A California bill proposed is forcing large retailers to sell children’s items in gender-neutral departments under the threat of financial penalty.
Under the legislation, department and big box stores would be required to eliminate “boys” and “girls” sections when selling childrens’ items and create undivided sections where traditionally gender marketed toys and clothes can be displayed side-by-side by 2024.
Retailers will also be prohibited from labeling children’s items as “boys” or “girls” on their websites, instead forced to title the categories “kids” or “gender-neutral.” Violators who refuse to comply will be liable for a $1,000 civil penalty.
Assemblyman Evan Low (D-Campbell) introduced the bill to prevent “prejudice” against non-gender-conforming children and was inspired by a staffer’s daughter, who wanted to purchase a toy that had been designated as boys.
“This is an issue of children being able to express themselves without bias,” remarked Low, who was unable to gain traction when he introduced the first version last year. “The policy behind this bill is not only important in regards to addressing perceived societal norms but also ensuring that prejudice and judgment does not play a prominent role in our children’s lives.”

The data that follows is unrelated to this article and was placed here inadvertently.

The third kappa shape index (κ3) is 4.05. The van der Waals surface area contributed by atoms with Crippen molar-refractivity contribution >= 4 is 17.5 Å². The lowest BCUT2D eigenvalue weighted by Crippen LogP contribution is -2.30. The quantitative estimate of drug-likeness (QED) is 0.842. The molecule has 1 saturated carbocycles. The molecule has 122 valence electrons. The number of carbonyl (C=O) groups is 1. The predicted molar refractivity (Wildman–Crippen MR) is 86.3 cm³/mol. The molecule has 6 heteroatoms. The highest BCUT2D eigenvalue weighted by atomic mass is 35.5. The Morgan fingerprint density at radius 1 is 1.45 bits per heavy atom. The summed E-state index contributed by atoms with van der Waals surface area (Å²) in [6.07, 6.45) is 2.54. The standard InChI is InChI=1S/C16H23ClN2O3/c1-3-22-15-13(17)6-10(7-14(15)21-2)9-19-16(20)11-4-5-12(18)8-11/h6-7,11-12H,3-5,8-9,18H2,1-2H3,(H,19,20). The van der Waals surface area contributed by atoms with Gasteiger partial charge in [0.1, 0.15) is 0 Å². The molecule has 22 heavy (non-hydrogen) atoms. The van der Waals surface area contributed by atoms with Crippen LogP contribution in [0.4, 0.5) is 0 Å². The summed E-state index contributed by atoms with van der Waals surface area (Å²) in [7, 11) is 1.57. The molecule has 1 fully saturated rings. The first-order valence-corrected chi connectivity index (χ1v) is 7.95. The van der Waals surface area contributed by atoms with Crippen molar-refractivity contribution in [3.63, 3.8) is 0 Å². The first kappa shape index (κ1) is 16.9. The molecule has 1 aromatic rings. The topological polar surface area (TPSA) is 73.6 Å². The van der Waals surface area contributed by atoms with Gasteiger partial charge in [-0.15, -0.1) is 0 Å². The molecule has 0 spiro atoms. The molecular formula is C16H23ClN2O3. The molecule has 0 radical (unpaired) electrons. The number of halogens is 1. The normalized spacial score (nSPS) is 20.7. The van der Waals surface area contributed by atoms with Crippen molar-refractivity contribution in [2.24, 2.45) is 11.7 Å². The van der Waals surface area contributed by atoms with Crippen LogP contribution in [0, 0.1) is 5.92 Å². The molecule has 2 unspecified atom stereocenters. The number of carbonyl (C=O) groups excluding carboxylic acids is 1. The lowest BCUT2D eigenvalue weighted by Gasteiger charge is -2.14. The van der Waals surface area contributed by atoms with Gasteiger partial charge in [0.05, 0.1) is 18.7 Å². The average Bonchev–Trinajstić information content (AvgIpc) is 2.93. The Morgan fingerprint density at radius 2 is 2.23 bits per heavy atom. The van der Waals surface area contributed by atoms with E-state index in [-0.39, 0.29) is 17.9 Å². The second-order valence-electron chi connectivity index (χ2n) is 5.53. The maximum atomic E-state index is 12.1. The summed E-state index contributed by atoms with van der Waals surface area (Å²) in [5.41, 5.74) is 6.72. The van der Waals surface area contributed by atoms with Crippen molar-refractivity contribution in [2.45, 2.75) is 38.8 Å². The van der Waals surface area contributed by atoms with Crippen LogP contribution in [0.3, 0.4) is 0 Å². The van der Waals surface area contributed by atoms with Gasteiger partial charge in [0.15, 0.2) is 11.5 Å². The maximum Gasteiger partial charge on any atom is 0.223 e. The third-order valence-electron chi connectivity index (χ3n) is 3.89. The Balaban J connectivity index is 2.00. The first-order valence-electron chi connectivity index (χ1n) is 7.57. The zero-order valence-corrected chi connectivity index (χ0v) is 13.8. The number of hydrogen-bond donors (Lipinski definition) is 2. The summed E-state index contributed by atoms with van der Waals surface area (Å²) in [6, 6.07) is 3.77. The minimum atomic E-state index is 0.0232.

Fortunately, the bill will not be another blow to struggling California small business owners, it only applies to retailers that employ more than five hundred workers. Global brand Target switched to gender-neutral children’s toy displays in 2015, the retail giant operates 297 stores in the Golden State.
When a shopper virally tweeted a pic of a toy aisle labeled as “Building Sets” and “Girls’ Building Sets,” the critical backlash provoked Target to commit to eliminating gender-based labeling and color displays in children’s aisles. However, the change does not apply to children’s clothing sections as the bill would enforce.
“Clearly – I would hope clearly – we’re still going to have a mens’, womens’, boys’ and girls’ clothing department,” A spokesperson said after the August 2015 announcement. “Barbies are still going to be with Barbies and Legos will still be with Legos. We just didn’t feel like having a sign that said ‘boys bedding’ was necessary.”
The proposed bill will also affect companies’ websites, retailers will be required to display a “gender-neutral” section online, but will still be allowed to maintain separate boys and girls categories. Target’s already set up with a legislation-approved category titled “kids” on their website that displays nationwide.